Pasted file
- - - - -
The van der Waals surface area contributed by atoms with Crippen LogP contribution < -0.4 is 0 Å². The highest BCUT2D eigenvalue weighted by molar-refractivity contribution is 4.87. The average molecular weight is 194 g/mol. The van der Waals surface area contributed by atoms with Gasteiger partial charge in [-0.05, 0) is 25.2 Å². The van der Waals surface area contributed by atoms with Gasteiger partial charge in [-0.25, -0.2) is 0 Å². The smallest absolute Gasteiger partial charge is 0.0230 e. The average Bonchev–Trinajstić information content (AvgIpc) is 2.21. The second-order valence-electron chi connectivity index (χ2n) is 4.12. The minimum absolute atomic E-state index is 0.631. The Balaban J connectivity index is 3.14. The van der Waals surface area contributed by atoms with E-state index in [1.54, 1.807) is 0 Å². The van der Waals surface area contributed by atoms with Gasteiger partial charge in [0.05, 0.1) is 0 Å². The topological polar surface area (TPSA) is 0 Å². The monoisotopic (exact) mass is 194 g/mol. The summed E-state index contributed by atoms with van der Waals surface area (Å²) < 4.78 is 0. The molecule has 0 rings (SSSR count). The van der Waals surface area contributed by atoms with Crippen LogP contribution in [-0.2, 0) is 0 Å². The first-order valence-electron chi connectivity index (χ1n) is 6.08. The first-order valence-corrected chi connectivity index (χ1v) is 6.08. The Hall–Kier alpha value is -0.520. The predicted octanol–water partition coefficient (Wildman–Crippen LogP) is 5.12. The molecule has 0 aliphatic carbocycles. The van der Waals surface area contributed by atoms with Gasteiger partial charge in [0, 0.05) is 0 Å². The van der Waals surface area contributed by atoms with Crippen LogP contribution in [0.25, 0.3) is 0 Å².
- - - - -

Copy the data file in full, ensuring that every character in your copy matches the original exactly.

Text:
The van der Waals surface area contributed by atoms with Crippen LogP contribution < -0.4 is 0 Å². The highest BCUT2D eigenvalue weighted by molar-refractivity contribution is 4.87. The average molecular weight is 194 g/mol. The van der Waals surface area contributed by atoms with Gasteiger partial charge in [-0.05, 0) is 25.2 Å². The van der Waals surface area contributed by atoms with Gasteiger partial charge in [-0.25, -0.2) is 0 Å². The smallest absolute Gasteiger partial charge is 0.0230 e. The average Bonchev–Trinajstić information content (AvgIpc) is 2.21. The second-order valence-electron chi connectivity index (χ2n) is 4.12. The minimum absolute atomic E-state index is 0.631. The Balaban J connectivity index is 3.14. The van der Waals surface area contributed by atoms with E-state index in [1.54, 1.807) is 0 Å². The van der Waals surface area contributed by atoms with Gasteiger partial charge in [0.05, 0.1) is 0 Å². The topological polar surface area (TPSA) is 0 Å². The monoisotopic (exact) mass is 194 g/mol. The summed E-state index contributed by atoms with van der Waals surface area (Å²) < 4.78 is 0. The molecule has 0 rings (SSSR count). The van der Waals surface area contributed by atoms with Crippen LogP contribution in [-0.2, 0) is 0 Å². The first-order valence-electron chi connectivity index (χ1n) is 6.08. The first-order valence-corrected chi connectivity index (χ1v) is 6.08. The Hall–Kier alpha value is -0.520. The predicted octanol–water partition coefficient (Wildman–Crippen LogP) is 5.12. The molecule has 0 aliphatic carbocycles. The van der Waals surface area contributed by atoms with Gasteiger partial charge in [0, 0.05) is 0 Å². The van der Waals surface area contributed by atoms with Crippen LogP contribution in [0.25, 0.3) is 0 Å².